English and its Crazy Rules

05/15/2012

English is certainly one of the more difficult languages to learn because it’s such a hodge-podge derived from so many different sources. In a way, it’s too bad that there isn’t some official organization that cleans up and standardizes the language. Such an idea isn’t so far-fetched, as French speakers have the Académie française to moderate the language. For English, we just rely on Merriam-Webster, American Heritage, and pop culture to define our language and how it is used.

If spelling and grammar conventions alone aren’t enough, you also have the various formatting styles for writing: AMA, AP, MLA, AAA, APA, etc. Each one sets forth a certain way you should title a paper, use footnotes and citations, and set margins and fonts. Whew! So many rules governing use and display of the same language.

Here are some rules that confound me: having to put commas and other punctuation before a quotation mark at the end of a sentence or list. Another is the spelling of “through” and other words we don’t pronounce precisely as spelled, like “awkward.”

Title conventions can be another source of mystery. For example, the episode we just finished up is called “Till Death Do Us Part.” I’m pretty sure not all the words get capitalized (i.e. “do”/”us”), but the main title on the version of our show that airs is all in caps, so it’s not crucial to know the rules. The DVD labels I print for the office and network folks, however, are in mixed-case, so that’s the only time I have to consider the proper capitalization. Also, in general, why do we capitalize “I” but not “me?” See, there we go again with the punctuation before the end quotation mark. It looks odd and makes it look more like “me” is the question, rather than the whole sentence.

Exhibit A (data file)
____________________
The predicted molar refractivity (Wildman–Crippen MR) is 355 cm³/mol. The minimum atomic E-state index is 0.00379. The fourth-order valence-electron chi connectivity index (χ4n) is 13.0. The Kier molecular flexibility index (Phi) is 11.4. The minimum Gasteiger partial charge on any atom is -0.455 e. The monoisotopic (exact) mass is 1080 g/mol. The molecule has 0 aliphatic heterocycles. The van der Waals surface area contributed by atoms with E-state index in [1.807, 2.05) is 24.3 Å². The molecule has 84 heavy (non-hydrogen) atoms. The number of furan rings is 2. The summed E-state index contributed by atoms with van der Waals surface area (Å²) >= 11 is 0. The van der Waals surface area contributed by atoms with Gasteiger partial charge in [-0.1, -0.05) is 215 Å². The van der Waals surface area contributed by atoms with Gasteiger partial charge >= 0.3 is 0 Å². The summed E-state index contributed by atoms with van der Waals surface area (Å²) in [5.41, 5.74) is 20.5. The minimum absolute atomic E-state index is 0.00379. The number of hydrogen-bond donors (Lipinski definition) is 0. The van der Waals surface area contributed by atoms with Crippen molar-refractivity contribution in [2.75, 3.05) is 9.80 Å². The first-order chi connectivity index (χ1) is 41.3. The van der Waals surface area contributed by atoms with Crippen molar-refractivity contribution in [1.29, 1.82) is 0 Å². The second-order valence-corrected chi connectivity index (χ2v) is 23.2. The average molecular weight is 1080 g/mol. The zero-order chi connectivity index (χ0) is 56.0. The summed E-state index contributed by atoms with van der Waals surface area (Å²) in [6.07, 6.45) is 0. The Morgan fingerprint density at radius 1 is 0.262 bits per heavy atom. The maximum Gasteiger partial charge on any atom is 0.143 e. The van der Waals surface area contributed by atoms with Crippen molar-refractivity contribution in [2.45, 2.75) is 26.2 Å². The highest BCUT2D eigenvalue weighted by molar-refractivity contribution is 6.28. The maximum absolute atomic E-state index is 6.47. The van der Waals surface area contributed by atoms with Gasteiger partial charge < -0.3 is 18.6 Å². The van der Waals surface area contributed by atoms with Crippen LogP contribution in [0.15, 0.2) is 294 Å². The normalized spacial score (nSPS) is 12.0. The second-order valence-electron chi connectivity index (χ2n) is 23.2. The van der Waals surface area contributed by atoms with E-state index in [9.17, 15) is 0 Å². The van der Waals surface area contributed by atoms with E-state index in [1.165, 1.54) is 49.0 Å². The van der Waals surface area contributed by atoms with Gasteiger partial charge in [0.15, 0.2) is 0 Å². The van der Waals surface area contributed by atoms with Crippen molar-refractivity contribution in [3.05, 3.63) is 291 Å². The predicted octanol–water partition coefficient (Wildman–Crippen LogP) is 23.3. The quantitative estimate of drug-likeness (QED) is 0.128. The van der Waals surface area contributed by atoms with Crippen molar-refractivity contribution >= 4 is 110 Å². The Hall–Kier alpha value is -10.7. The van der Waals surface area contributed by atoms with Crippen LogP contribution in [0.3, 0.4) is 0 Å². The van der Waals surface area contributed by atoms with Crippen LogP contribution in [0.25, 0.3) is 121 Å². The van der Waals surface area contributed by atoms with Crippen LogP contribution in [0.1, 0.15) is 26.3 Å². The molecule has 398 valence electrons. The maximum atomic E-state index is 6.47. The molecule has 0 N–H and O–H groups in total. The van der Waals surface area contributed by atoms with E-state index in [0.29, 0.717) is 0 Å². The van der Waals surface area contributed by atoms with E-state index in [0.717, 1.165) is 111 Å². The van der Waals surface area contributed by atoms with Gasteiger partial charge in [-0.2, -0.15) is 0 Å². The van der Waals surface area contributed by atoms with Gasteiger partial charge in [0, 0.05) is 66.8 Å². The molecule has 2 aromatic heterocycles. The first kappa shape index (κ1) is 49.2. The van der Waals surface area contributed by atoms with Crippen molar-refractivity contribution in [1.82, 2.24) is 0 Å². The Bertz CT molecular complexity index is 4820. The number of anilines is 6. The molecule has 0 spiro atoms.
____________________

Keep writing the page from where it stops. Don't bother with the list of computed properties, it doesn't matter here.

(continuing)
I suppose all this thinking could be a crusade stemming from my childhood. I won the Spelling Bee in sixth grade but lost the previous year on the word “marble.” Can you guess how I spelled it? M-A-R-B-E-L. That moment was caught on tape, and it’s obvious that I knew I made a mistake when walking away, grinning but shaking my head and throwing a fist pump as if to say “dang it!”

It doesn’t all really need to be overly complicated, but it is. And it’s looking more and more like I will never find true English happiness until “through” is officially spelled “thru.”

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